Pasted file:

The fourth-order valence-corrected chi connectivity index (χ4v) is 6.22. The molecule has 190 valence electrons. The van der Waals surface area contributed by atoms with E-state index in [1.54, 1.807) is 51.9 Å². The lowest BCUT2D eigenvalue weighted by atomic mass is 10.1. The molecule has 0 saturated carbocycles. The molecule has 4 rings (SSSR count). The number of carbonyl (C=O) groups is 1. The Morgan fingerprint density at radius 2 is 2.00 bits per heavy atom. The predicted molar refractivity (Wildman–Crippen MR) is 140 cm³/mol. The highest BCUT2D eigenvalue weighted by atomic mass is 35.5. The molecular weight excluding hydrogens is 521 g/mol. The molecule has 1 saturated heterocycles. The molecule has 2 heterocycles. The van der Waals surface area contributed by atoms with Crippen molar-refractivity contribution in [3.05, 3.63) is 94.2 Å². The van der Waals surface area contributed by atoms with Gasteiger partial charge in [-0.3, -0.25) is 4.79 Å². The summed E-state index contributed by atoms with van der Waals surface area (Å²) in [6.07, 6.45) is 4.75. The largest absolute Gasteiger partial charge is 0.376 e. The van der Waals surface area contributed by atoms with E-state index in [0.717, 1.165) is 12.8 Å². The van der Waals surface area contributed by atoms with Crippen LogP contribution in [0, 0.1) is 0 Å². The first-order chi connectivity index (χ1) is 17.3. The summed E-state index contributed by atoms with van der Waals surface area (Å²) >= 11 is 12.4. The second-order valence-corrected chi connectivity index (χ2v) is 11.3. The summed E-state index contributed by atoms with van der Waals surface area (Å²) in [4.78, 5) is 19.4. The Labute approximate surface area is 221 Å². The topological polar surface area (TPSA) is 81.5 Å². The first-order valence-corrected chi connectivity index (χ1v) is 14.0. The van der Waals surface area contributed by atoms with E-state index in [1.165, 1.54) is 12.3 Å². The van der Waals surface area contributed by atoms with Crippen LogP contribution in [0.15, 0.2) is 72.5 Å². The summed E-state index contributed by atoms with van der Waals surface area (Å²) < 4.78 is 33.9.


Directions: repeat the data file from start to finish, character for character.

The fourth-order valence-corrected chi connectivity index (χ4v) is 6.22. The molecule has 190 valence electrons. The van der Waals surface area contributed by atoms with E-state index in [1.54, 1.807) is 51.9 Å². The lowest BCUT2D eigenvalue weighted by atomic mass is 10.1. The molecule has 0 saturated carbocycles. The molecule has 4 rings (SSSR count). The number of carbonyl (C=O) groups is 1. The Morgan fingerprint density at radius 2 is 2.00 bits per heavy atom. The predicted molar refractivity (Wildman–Crippen MR) is 140 cm³/mol. The highest BCUT2D eigenvalue weighted by atomic mass is 35.5. The molecular weight excluding hydrogens is 521 g/mol. The molecule has 1 saturated heterocycles. The molecule has 2 heterocycles. The van der Waals surface area contributed by atoms with Crippen molar-refractivity contribution in [3.05, 3.63) is 94.2 Å². The van der Waals surface area contributed by atoms with Gasteiger partial charge in [-0.3, -0.25) is 4.79 Å². The summed E-state index contributed by atoms with van der Waals surface area (Å²) in [6.07, 6.45) is 4.75. The largest absolute Gasteiger partial charge is 0.376 e. The van der Waals surface area contributed by atoms with E-state index in [0.717, 1.165) is 12.8 Å². The van der Waals surface area contributed by atoms with Crippen LogP contribution in [0, 0.1) is 0 Å². The first-order chi connectivity index (χ1) is 17.3. The summed E-state index contributed by atoms with van der Waals surface area (Å²) >= 11 is 12.4. The second-order valence-corrected chi connectivity index (χ2v) is 11.3. The summed E-state index contributed by atoms with van der Waals surface area (Å²) in [4.78, 5) is 19.4. The Labute approximate surface area is 221 Å². The topological polar surface area (TPSA) is 81.5 Å². The first-order valence-corrected chi connectivity index (χ1v) is 14.0. The van der Waals surface area contributed by atoms with E-state index in [1.165, 1.54) is 12.3 Å². The van der Waals surface area contributed by atoms with Crippen LogP contribution in [0.15, 0.2) is 72.5 Å². The summed E-state index contributed by atoms with van der Waals surface area (Å²) < 4.78 is 33.9.